In accordance with the decision and the Basic Law’s Annex I and Annex II amended by the NPC Standing Committee, the HKSAR shall amend relevant local laws, and organize and regulate election activities accordingly.
As the task of law amendment is urgent for the Hong Kong SAR government, which is expected to be done within 12 months, given that there will be several elections in coming months including the election for Election Committee, LegCo and chief executive, the NPC Standing Committee would immediately hold the meeting in coming weeks to talk about more detailed overhaul plans while the Hong Kong government initiates the law amendment work.
Some lawmakers forecast that the detailed plans would be unveiled before the end of March for setting out more detailed guidelines for the Hong Kong SAR government to conduct a complete overhaul of the local political system.
‘Lighter than a feather’
A number of organizations and officials from both the mainland and Hong Kong expressed their support for the Hong Kong electoral reform decision being approved by the top legislature, saying the new plan would bring the city into a new era.
The Legislative Affairs Commission of the NPC’s Standing Committee, the Liaison Office of the Central People’s Government in Hong Kong, the Ministry of Foreign Affairs, the Hong Kong and Macau Affairs Office of the State Council, all issued statements saying that electoral reform will create a better future for Hong Kong.
Local officials in Hong Kong including Secretary for Justice Teresa Cheng Yeuk-wa, Chief Secretary for Administration Matthew Cheung Kin-chung and Financial Secretary Paul Chan Mo-po all welcomed the NPC’s decision, regarding the reform as a necessary step of ensuring the “one country, two systems” being carried out in a correct and sustainable way.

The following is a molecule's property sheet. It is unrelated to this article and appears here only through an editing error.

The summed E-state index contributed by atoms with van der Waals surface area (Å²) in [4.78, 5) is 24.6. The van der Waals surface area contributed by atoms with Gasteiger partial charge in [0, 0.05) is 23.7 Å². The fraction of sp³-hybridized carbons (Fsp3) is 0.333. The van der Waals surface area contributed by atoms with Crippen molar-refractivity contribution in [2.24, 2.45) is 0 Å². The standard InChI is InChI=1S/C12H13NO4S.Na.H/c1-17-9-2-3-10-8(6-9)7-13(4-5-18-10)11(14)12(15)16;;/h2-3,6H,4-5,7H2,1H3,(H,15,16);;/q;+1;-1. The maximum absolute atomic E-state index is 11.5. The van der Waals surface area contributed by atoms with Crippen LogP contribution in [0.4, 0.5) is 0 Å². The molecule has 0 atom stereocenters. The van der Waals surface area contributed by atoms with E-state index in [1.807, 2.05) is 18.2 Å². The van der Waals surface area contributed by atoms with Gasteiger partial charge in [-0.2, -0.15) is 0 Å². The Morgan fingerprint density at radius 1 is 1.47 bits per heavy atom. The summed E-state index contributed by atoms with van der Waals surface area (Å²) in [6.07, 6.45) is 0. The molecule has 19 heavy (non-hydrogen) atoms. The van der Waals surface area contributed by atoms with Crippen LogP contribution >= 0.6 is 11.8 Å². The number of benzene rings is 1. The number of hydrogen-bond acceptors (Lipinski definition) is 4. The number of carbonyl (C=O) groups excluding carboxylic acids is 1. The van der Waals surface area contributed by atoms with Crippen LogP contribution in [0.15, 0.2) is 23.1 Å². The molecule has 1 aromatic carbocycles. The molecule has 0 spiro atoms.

The Hong Kong SAR government said it will provide the NPC Standing Committee with views on the composition of the five sectors of the Election Committee, with a view to ensuring the Election Committee fulfills the requirements of being broadly representative and reflecting the overall interests of Hong Kong’s society.
After the national security law for Hong Kong was implemented in 2020, a number of countries, particularly the Five Eyes, expressed concerns and threatened sanctions upon top Chinese officials and some officials in Hong Kong regarding the matter.
The social turmoil triggered by anti-government protests that turned into black-clad rioting activities in 2019 deprived Hong Kong people of security and happiness, making Hong Kong residents to reflect on what democracy really is, which should not be defined by Western-led public opinion, Hong Kong-based columnist Chris Wat Wing-yin told the Global Times in a recent interview.
“Is the so-called democracy from Western countries the best system for Hong Kong? After the social turmoil and the COVID-19 epidemic, I believe many people would expect good governance and good policies rather than the so-called democracy,” Wat said.
For some senior officials who have already been sanctioned by the US over Hong Kong, any blatant interference from foreign countries into China’s internal affairs, including Hong Kong affairs, has not shaken their determination in pushing forward other related legislation in safeguarding the country’s core interests, and they have come up with a consensus of seeing the so-called sanctions “lighter than a feather.”
“It’s not a question about Hong Kong’s democratic process, it’s a question of subversion,” Tam Yiu-chung, a member of the NPC Standing Committee from Hong Kong delegation, told the Global Times in a recent interview.
“And there’s no need to look up to Western-style democracy, what is suitable for Hong Kong with its own characteristics will be the best democracy for it,” Lau said.